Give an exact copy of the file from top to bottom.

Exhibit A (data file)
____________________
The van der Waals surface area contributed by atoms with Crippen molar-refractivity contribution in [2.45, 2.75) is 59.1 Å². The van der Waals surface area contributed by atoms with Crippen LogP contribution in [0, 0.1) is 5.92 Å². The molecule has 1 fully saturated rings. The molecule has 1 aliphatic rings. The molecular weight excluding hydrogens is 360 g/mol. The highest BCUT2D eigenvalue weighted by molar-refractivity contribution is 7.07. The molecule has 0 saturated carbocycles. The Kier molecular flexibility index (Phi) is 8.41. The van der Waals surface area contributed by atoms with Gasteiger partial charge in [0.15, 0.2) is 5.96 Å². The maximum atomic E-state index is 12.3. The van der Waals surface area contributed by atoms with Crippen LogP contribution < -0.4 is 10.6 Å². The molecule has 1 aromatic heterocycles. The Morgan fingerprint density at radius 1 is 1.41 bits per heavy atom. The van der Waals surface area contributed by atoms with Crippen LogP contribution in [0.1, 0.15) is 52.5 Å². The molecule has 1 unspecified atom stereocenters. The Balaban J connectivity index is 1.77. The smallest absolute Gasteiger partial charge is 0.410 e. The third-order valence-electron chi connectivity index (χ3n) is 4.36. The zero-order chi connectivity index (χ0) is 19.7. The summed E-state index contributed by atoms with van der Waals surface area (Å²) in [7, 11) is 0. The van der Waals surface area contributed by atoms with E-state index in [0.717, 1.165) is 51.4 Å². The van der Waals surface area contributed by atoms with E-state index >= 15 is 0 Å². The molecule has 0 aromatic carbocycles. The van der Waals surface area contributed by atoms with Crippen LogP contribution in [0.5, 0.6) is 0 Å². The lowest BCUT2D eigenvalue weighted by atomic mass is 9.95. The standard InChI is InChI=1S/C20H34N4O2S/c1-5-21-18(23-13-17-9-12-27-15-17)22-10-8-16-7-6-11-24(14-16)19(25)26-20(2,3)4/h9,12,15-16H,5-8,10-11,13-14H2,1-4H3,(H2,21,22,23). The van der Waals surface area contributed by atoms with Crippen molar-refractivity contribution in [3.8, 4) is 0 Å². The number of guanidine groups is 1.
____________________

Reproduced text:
The van der Waals surface area contributed by atoms with Crippen molar-refractivity contribution in [2.45, 2.75) is 59.1 Å². The van der Waals surface area contributed by atoms with Crippen LogP contribution in [0, 0.1) is 5.92 Å². The molecule has 1 fully saturated rings. The molecule has 1 aliphatic rings. The molecular weight excluding hydrogens is 360 g/mol. The highest BCUT2D eigenvalue weighted by molar-refractivity contribution is 7.07. The molecule has 0 saturated carbocycles. The Kier molecular flexibility index (Phi) is 8.41. The van der Waals surface area contributed by atoms with Gasteiger partial charge in [0.15, 0.2) is 5.96 Å². The maximum atomic E-state index is 12.3. The van der Waals surface area contributed by atoms with Crippen LogP contribution < -0.4 is 10.6 Å². The molecule has 1 aromatic heterocycles. The Morgan fingerprint density at radius 1 is 1.41 bits per heavy atom. The van der Waals surface area contributed by atoms with Crippen LogP contribution in [0.1, 0.15) is 52.5 Å². The molecule has 1 unspecified atom stereocenters. The Balaban J connectivity index is 1.77. The smallest absolute Gasteiger partial charge is 0.410 e. The third-order valence-electron chi connectivity index (χ3n) is 4.36. The zero-order chi connectivity index (χ0) is 19.7. The summed E-state index contributed by atoms with van der Waals surface area (Å²) in [7, 11) is 0. The van der Waals surface area contributed by atoms with E-state index in [0.717, 1.165) is 51.4 Å². The van der Waals surface area contributed by atoms with E-state index >= 15 is 0 Å². The molecule has 0 aromatic carbocycles. The van der Waals surface area contributed by atoms with Crippen LogP contribution in [0.5, 0.6) is 0 Å². The lowest BCUT2D eigenvalue weighted by atomic mass is 9.95. The standard InChI is InChI=1S/C20H34N4O2S/c1-5-21-18(23-13-17-9-12-27-15-17)22-10-8-16-7-6-11-24(14-16)19(25)26-20(2,3)4/h9,12,15-16H,5-8,10-11,13-14H2,1-4H3,(H2,21,22,23). The van der Waals surface area contributed by atoms with Crippen molar-refractivity contribution in [3.8, 4) is 0 Å². The number of guanidine groups is 1.